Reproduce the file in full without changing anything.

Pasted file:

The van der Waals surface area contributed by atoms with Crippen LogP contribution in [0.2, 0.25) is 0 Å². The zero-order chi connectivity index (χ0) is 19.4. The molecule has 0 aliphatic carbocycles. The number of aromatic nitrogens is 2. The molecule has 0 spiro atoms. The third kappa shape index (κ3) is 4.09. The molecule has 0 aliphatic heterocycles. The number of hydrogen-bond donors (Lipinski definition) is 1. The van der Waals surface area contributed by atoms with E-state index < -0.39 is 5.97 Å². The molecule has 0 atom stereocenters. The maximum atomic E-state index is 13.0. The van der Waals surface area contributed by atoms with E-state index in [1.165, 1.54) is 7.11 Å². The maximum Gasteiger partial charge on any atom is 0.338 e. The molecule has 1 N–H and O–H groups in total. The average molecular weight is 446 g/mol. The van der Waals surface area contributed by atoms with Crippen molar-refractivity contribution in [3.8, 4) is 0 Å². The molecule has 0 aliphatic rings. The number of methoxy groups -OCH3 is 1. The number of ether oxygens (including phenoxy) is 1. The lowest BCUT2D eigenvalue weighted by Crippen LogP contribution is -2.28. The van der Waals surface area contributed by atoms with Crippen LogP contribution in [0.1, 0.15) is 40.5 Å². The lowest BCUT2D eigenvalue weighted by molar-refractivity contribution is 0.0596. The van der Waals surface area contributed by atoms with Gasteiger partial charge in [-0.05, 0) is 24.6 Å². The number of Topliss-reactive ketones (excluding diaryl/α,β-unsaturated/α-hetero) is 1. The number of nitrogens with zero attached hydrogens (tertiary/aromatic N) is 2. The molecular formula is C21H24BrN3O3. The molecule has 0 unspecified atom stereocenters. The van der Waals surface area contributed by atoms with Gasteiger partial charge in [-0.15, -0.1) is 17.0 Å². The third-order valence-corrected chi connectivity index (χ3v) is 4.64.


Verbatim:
The van der Waals surface area contributed by atoms with Crippen LogP contribution in [0.2, 0.25) is 0 Å². The zero-order chi connectivity index (χ0) is 19.4. The molecule has 0 aliphatic carbocycles. The number of aromatic nitrogens is 2. The molecule has 0 spiro atoms. The third kappa shape index (κ3) is 4.09. The molecule has 0 aliphatic heterocycles. The number of hydrogen-bond donors (Lipinski definition) is 1. The van der Waals surface area contributed by atoms with E-state index < -0.39 is 5.97 Å². The molecule has 0 atom stereocenters. The maximum atomic E-state index is 13.0. The van der Waals surface area contributed by atoms with E-state index in [1.165, 1.54) is 7.11 Å². The maximum Gasteiger partial charge on any atom is 0.338 e. The molecule has 1 N–H and O–H groups in total. The average molecular weight is 446 g/mol. The van der Waals surface area contributed by atoms with Crippen molar-refractivity contribution in [3.8, 4) is 0 Å². The molecule has 0 aliphatic rings. The number of methoxy groups -OCH3 is 1. The number of ether oxygens (including phenoxy) is 1. The lowest BCUT2D eigenvalue weighted by Crippen LogP contribution is -2.28. The van der Waals surface area contributed by atoms with Crippen LogP contribution in [0.1, 0.15) is 40.5 Å². The lowest BCUT2D eigenvalue weighted by molar-refractivity contribution is 0.0596. The van der Waals surface area contributed by atoms with Gasteiger partial charge in [-0.05, 0) is 24.6 Å². The number of Topliss-reactive ketones (excluding diaryl/α,β-unsaturated/α-hetero) is 1. The number of nitrogens with zero attached hydrogens (tertiary/aromatic N) is 2. The molecular formula is C21H24BrN3O3. The molecule has 0 unspecified atom stereocenters. The van der Waals surface area contributed by atoms with Gasteiger partial charge in [-0.15, -0.1) is 17.0 Å². The third-order valence-corrected chi connectivity index (χ3v) is 4.64.